In a Nutshell: Everything Nora Dunn owns can fit inside one suitcase — and that’s exactly how she wants her life to be. Twelve years after selling her financial planning firm in Toronto, and all of her worldly possessions, she’s still living her dream of an adventurous, nomadic lifestyle that’s taken her to 55 countries. She shares her experiences — as well as expert advice on traveling on a budget — with readers of her website, The Professional Hobo. Her monthly “Dear Nora” column on Creditwalk.ca answers reader questions on ways to achieve their travel goals without breaking the bank.
Aside from my family, I’ve always had three major loves in my life — travel, classic film, and basketball.
Despite the three being very different, I’ve found ways to make them work together. My wife and I regularly travel to classic film festivals in various locations. As I write this, I’m less than 24 hours from a trip that will remove a big item from my bucket list. By going to an NBA game in Phoenix, Arizona, I’ll complete my goal of attending a game in every professional basketball arena in the US.
No matter what your travel ambitions are, seeing the world and experiencing things you find important will add fulfillment and purpose to your life. One thing, though, that stops many people from scheduling that big trip is the prohibitive cost associated with long-distance travel.
Those costs worried Nora Dunn when she sold her financial planning firm in Toronto 12 years ago to live a full-time nomadic lifestyle. After selling nearly everything she owned, she crammed all of her worldly possessions into a suitcase and set out into the world.
“Somewhere along the line I’d lost track of my own dream,” Dunn said. “I wanted to travel the world extensively and immersively. I realized I couldn’t exist within the traditional working world for the next three decades just to be able to live the lifestyle I wanted to live down the road.”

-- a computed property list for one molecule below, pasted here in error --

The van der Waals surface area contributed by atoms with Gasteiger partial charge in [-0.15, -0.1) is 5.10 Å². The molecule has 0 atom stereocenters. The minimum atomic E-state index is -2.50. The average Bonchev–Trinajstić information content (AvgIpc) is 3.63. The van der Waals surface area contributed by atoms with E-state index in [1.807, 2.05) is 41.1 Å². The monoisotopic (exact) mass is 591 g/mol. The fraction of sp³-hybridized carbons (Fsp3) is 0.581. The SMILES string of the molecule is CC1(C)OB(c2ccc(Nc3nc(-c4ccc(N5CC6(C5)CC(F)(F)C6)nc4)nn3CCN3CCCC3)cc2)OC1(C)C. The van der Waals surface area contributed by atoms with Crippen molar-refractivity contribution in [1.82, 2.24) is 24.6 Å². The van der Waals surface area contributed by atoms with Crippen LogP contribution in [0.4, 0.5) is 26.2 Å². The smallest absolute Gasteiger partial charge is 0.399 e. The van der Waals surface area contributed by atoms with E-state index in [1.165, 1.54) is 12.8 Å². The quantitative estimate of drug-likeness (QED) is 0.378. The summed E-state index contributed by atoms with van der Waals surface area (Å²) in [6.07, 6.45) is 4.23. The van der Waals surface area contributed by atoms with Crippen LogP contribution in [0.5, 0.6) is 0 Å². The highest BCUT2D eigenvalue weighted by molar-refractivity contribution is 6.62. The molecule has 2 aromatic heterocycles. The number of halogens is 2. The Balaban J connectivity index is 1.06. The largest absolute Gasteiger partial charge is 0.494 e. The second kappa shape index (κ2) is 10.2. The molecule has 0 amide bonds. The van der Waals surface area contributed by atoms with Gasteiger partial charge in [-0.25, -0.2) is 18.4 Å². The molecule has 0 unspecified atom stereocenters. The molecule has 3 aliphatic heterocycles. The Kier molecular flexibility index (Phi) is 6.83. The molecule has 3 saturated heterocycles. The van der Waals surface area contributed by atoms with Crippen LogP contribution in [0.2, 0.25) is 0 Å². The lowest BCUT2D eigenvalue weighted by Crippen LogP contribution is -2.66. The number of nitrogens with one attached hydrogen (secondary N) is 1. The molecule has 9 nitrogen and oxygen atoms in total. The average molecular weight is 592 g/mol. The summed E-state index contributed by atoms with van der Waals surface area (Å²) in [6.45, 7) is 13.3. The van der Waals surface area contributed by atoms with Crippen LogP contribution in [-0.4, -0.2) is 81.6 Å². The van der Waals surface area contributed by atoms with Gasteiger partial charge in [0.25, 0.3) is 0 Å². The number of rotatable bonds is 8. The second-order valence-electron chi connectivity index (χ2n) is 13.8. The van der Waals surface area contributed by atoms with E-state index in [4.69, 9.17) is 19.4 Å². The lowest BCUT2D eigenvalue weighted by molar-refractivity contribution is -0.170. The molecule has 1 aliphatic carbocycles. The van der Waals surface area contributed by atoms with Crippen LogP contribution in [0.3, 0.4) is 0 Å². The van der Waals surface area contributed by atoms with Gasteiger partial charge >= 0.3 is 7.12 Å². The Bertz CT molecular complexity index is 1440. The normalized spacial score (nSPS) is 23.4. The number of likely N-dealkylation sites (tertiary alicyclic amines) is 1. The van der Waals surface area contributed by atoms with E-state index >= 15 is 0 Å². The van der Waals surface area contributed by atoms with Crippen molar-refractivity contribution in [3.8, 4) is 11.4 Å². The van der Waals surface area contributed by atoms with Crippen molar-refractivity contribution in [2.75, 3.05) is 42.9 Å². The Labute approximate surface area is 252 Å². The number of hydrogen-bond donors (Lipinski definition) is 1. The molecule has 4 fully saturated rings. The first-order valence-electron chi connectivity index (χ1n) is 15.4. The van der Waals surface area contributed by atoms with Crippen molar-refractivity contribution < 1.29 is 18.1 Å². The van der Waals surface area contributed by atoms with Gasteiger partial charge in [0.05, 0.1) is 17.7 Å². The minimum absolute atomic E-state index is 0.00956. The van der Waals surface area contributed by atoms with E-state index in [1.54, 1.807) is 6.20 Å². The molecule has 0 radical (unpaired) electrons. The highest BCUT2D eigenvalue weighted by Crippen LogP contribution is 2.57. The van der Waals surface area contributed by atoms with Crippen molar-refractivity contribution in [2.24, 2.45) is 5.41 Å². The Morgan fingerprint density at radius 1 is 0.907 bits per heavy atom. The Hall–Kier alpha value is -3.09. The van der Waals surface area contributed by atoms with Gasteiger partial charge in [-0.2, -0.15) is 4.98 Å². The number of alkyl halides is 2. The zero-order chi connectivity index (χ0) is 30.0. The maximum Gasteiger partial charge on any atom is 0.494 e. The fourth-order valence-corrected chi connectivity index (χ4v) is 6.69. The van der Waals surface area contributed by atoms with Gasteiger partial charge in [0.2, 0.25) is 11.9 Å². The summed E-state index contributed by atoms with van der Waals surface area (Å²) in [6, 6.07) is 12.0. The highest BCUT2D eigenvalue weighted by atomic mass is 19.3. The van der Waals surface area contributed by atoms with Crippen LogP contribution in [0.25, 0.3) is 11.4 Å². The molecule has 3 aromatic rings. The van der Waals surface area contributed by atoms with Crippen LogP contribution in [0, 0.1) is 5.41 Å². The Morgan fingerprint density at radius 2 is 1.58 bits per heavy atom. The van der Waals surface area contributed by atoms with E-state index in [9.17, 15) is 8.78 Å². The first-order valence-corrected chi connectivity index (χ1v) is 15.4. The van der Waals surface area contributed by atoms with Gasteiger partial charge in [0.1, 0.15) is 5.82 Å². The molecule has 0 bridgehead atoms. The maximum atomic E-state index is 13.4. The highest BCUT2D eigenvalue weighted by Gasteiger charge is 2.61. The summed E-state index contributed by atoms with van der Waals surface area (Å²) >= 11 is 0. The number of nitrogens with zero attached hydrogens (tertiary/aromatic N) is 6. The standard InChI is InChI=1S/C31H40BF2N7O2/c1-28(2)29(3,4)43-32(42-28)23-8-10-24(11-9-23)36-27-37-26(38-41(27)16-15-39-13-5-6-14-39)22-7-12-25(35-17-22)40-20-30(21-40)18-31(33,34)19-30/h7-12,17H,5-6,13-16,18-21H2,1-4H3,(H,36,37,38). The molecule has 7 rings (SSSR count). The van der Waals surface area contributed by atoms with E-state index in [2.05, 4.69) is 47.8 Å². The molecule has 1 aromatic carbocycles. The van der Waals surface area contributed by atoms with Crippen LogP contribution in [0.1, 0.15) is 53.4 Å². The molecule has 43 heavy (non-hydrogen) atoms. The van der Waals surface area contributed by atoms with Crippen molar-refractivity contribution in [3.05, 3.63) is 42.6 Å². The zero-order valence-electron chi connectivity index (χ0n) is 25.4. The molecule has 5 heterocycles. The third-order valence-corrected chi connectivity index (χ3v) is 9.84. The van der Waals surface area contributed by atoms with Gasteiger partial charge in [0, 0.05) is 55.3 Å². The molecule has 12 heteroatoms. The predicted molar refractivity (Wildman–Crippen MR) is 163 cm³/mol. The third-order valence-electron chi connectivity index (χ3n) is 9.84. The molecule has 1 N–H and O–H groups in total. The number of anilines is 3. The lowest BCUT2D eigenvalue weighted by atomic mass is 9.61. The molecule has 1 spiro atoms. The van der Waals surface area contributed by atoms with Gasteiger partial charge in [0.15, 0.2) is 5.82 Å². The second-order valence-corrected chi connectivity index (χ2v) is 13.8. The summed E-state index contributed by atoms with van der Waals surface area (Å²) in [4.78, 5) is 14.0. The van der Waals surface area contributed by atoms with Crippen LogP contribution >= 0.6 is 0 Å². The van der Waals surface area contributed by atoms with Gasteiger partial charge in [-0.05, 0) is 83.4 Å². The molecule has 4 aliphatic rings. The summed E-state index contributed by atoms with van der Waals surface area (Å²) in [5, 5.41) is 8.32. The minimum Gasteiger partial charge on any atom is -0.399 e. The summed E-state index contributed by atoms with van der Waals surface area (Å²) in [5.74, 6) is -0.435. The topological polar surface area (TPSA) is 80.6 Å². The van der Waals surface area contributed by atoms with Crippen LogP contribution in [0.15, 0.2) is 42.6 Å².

She’s still on the move today. Through her website, The Professional Hobo, and other sites like Creditwalk.ca, she regularly shares tips that help travelers with any-sized budget meet their lifestyle and travel goals for much less money than expected. With that in mind, we knew she’d be the perfect person to provide insight to travel-loving readers of BadCredit.org.
When Dunn’s journey started, she wasn’t sure what to expect — but she knew one thing was certain.
“I had to make money to support my lifestyle change,” she said. “I quickly connected the dots and realized my lifelong penchant for the written word, in conjunction with a laptop and internet connection anywhere in the world, meant I could earn a living.”
Dunn uses her expertise in finance, travel, and lifestyle design to create content that is entertaining and informative to readers. Coined by American author and entrepreneur Timothy Ferriss, the term lifestyle design describes the concept of creating the lifestyle you want in the present instead of waiting until retirement to enjoy the activities you love. During her travels, Dunn shares experiences and even posts her annual income and expense reports to show readers that travel can be done on a budget.
“There are lots of ways to travel in style for not a lot of money,” she said.
Cutting Accommodation Costs is a Key to Travel Success
To extend her stays in locations like Grenada, Peru, Australia, and New Zealand, Dunn discovered creative ways to find free accommodations and lower the overall cost of her trips — many of which last six months or longer.
“My top tip for saving money while traveling — and anybody can do it — is to get free accommodation,” she said. “Accommodation is, without a doubt, the biggest travel expense you’ll have. If you can cut that expense out, you can make any kind of travel infinitely more possible.”
To achieve this, Dunn has used her various skills to barter for free or reduced housing. “I do things like volunteering, housesitting, living on boats, and hospitality exchanges,” she said.